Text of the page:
Easter – more bank holidays this year?
Have you ever wondered how the dates on which Easter falls are determined? The ancient Egyptians and Hebrews used different calendars; the Egyptian calendar was based on the movement of the Sun and the Hebrew calendar on the movement of the Moon. The Egyptian model was largely adopted by the Christian church forming the basis for the Gregorian calendar used by most Western societies today. Judaism retained the lunar calendar. Christians wanted to link the dates for Easter to the Jewish feast of Passover and so a system that could reconcile the two calendars was needed.
Although there have been many ways of calculating the dates for Easter through the years, in modern times it falls on the first Sunday after the first full moon following the Vernal Equinox (although the date for the Vernal Equinox is fixed as 21 March and the full moon is an ‘ecclesiastical’ full moon rather than astronomical).
So why is this of interest to HR professionals and employment lawyers? Well, the earliest date on which Easter can fall is 22 March (although this will not happen again until 2285) and the latest is 25 April (due next in 2038). Because Easter can fall on either side of 1 April, it can create an issue for employers whose holiday year runs from 1 April to 31 March. The problem being that if Easter is in April one year, followed by March the next then there will be two Easters in one holiday year and none at all in the following.
Before exploring the problem in detail, it is worth outlining the law on relating to holidays. UK Employees are entitled to 5.6 weeks’ holiday in each holiday year, this equates to 28 days leave each year for someone who works a five day week. This entitlement includes bank holiday of which in England and Wales there are usually 8 in any calendar year. Employers are required to set out an employee’s holiday entitlement in writing as part as part of their statement of employment particulars. Unless employment ends part way through the year then there can be no payment in lieu of holiday nor can (most of it) be carried forward to the next holiday year,
The problem occurs only where an employee’s contract states “you are entitled to 20 days leave plus bank holidays” or something similar. In 2015 the Good Friday holiday fell on 4 April and Easter Monday on 6 April. In 2016 the dates are 25 and 28 March respectively. Employees could argue that in the holiday year 2015/2016 they are entitled to 20 days leave plus the ten bank holidays that occur during that leave year. Although in the following leave year there are only 6 bank holidays, employers are not allowed to reduce an employee’s leave below 28 days in any leave year.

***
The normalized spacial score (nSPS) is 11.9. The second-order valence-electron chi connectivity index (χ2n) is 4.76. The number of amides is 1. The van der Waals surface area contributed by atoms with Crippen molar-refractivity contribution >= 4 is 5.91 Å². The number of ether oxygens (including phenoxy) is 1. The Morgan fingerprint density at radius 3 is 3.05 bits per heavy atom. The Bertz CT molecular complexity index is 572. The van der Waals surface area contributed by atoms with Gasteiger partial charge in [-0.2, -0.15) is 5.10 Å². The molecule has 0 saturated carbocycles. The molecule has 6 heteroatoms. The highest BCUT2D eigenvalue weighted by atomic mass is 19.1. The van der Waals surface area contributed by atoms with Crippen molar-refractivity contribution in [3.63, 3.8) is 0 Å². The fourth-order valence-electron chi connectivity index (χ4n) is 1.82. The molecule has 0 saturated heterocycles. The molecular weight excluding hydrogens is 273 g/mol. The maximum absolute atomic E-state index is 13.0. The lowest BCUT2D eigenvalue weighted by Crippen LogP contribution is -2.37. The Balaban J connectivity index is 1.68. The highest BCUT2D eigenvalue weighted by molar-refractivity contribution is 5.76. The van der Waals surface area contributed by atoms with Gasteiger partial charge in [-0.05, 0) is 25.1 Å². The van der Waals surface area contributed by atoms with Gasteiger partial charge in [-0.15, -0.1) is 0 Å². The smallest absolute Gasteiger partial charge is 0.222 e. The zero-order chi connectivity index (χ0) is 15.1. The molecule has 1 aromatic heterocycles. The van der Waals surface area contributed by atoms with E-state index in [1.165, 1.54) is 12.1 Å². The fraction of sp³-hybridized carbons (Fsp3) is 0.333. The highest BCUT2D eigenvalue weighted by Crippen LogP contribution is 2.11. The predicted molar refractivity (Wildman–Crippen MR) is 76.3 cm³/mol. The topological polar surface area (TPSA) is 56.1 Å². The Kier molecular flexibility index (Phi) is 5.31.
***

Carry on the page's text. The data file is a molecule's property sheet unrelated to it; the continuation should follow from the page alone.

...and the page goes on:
What can employers do? One argument might be that in fact, Good Friday is not a bank holiday at all. Technically, bank holidays are set down by the Banking Act 1871, this excludes Good Friday and Christmas Day which can be correctly referred to as Public Holidays. However, we doubt that an argument that during the 2015/16 holiday year employees are not entitled to either Good Friday would hold water. It is also worth noting that while employers are not allowed to carry forward into the next holiday year the first 20 days of leave they may, by agreement, carry forward all or some of the remaining eight days. However we doubt that many employees would agree to having two days leave from 2015/16 carried forward to cover the next year’s shortfall.
In practice, we hope that the Employment Tribunals would not allow a situation to occur where employees gain a holiday windfall, simply because of an accident of dates. A solution may simply be to agree with employees that the holiday year is moved or perhaps temporarily extended in order to get around the problem. However employers need to plan now and consult with employees in order to avoid problems later.
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